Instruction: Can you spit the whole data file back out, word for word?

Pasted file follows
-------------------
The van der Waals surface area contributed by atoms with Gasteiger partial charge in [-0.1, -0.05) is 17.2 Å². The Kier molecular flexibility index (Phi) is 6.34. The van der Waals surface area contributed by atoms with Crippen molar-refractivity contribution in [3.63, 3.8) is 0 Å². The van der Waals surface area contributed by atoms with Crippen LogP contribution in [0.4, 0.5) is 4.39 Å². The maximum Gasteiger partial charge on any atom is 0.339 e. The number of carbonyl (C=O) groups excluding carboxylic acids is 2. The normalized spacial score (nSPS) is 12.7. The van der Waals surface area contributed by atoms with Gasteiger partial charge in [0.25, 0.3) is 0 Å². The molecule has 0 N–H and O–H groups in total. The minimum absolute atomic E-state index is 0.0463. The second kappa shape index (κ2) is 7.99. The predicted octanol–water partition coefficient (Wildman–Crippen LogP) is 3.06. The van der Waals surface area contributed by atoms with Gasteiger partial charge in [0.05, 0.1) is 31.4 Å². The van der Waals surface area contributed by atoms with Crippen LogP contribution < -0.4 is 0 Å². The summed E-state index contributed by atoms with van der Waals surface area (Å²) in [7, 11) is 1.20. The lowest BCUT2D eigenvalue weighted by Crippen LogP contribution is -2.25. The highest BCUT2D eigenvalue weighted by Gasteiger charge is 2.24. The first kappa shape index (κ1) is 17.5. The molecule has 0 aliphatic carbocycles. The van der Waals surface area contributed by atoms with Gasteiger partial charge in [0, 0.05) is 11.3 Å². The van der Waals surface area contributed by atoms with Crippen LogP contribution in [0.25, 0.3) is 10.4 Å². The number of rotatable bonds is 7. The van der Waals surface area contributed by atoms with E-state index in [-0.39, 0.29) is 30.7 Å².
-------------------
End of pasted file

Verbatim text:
The van der Waals surface area contributed by atoms with Gasteiger partial charge in [-0.1, -0.05) is 17.2 Å². The Kier molecular flexibility index (Phi) is 6.34. The van der Waals surface area contributed by atoms with Crippen molar-refractivity contribution in [3.63, 3.8) is 0 Å². The van der Waals surface area contributed by atoms with Crippen LogP contribution in [0.4, 0.5) is 4.39 Å². The maximum Gasteiger partial charge on any atom is 0.339 e. The number of carbonyl (C=O) groups excluding carboxylic acids is 2. The normalized spacial score (nSPS) is 12.7. The van der Waals surface area contributed by atoms with Gasteiger partial charge in [0.25, 0.3) is 0 Å². The molecule has 0 N–H and O–H groups in total. The minimum absolute atomic E-state index is 0.0463. The second kappa shape index (κ2) is 7.99. The predicted octanol–water partition coefficient (Wildman–Crippen LogP) is 3.06. The van der Waals surface area contributed by atoms with Gasteiger partial charge in [0.05, 0.1) is 31.4 Å². The van der Waals surface area contributed by atoms with Crippen LogP contribution < -0.4 is 0 Å². The summed E-state index contributed by atoms with van der Waals surface area (Å²) in [7, 11) is 1.20. The lowest BCUT2D eigenvalue weighted by Crippen LogP contribution is -2.25. The highest BCUT2D eigenvalue weighted by Gasteiger charge is 2.24. The first kappa shape index (κ1) is 17.5. The molecule has 0 aliphatic carbocycles. The van der Waals surface area contributed by atoms with Gasteiger partial charge in [0, 0.05) is 11.3 Å². The van der Waals surface area contributed by atoms with Crippen LogP contribution in [0.25, 0.3) is 10.4 Å². The number of rotatable bonds is 7. The van der Waals surface area contributed by atoms with E-state index in [-0.39, 0.29) is 30.7 Å².